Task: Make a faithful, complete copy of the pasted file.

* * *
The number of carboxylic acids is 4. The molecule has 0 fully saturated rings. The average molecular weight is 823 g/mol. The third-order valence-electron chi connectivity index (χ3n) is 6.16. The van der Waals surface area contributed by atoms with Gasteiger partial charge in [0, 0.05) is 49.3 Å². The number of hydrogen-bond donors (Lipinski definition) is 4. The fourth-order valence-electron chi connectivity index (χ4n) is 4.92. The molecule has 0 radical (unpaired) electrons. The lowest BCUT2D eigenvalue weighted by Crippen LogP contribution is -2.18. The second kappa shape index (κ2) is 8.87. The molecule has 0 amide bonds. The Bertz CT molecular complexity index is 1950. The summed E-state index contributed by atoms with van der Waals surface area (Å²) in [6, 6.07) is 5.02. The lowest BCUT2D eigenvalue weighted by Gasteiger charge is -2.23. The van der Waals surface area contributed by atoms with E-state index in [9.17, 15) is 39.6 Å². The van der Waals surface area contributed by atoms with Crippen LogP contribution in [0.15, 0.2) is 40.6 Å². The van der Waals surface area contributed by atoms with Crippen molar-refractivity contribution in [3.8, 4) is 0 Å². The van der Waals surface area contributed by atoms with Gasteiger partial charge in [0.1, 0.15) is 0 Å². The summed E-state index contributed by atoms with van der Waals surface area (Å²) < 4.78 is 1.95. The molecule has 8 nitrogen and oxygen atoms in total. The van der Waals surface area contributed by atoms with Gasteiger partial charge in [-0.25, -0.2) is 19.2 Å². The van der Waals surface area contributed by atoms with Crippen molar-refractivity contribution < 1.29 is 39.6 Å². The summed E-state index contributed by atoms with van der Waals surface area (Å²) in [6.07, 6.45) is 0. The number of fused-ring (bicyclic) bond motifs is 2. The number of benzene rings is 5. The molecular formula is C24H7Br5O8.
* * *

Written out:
The number of carboxylic acids is 4. The molecule has 0 fully saturated rings. The average molecular weight is 823 g/mol. The third-order valence-electron chi connectivity index (χ3n) is 6.16. The van der Waals surface area contributed by atoms with Gasteiger partial charge in [0, 0.05) is 49.3 Å². The number of hydrogen-bond donors (Lipinski definition) is 4. The fourth-order valence-electron chi connectivity index (χ4n) is 4.92. The molecule has 0 radical (unpaired) electrons. The lowest BCUT2D eigenvalue weighted by Crippen LogP contribution is -2.18. The second kappa shape index (κ2) is 8.87. The molecule has 0 amide bonds. The Bertz CT molecular complexity index is 1950. The summed E-state index contributed by atoms with van der Waals surface area (Å²) in [6, 6.07) is 5.02. The lowest BCUT2D eigenvalue weighted by Gasteiger charge is -2.23. The van der Waals surface area contributed by atoms with E-state index in [9.17, 15) is 39.6 Å². The van der Waals surface area contributed by atoms with Crippen LogP contribution in [0.15, 0.2) is 40.6 Å². The van der Waals surface area contributed by atoms with Crippen molar-refractivity contribution in [3.8, 4) is 0 Å². The van der Waals surface area contributed by atoms with Gasteiger partial charge in [0.1, 0.15) is 0 Å². The summed E-state index contributed by atoms with van der Waals surface area (Å²) < 4.78 is 1.95. The molecule has 8 nitrogen and oxygen atoms in total. The van der Waals surface area contributed by atoms with Gasteiger partial charge in [-0.25, -0.2) is 19.2 Å². The van der Waals surface area contributed by atoms with Crippen molar-refractivity contribution < 1.29 is 39.6 Å². The summed E-state index contributed by atoms with van der Waals surface area (Å²) in [6.07, 6.45) is 0. The number of fused-ring (bicyclic) bond motifs is 2. The number of benzene rings is 5. The molecular formula is C24H7Br5O8.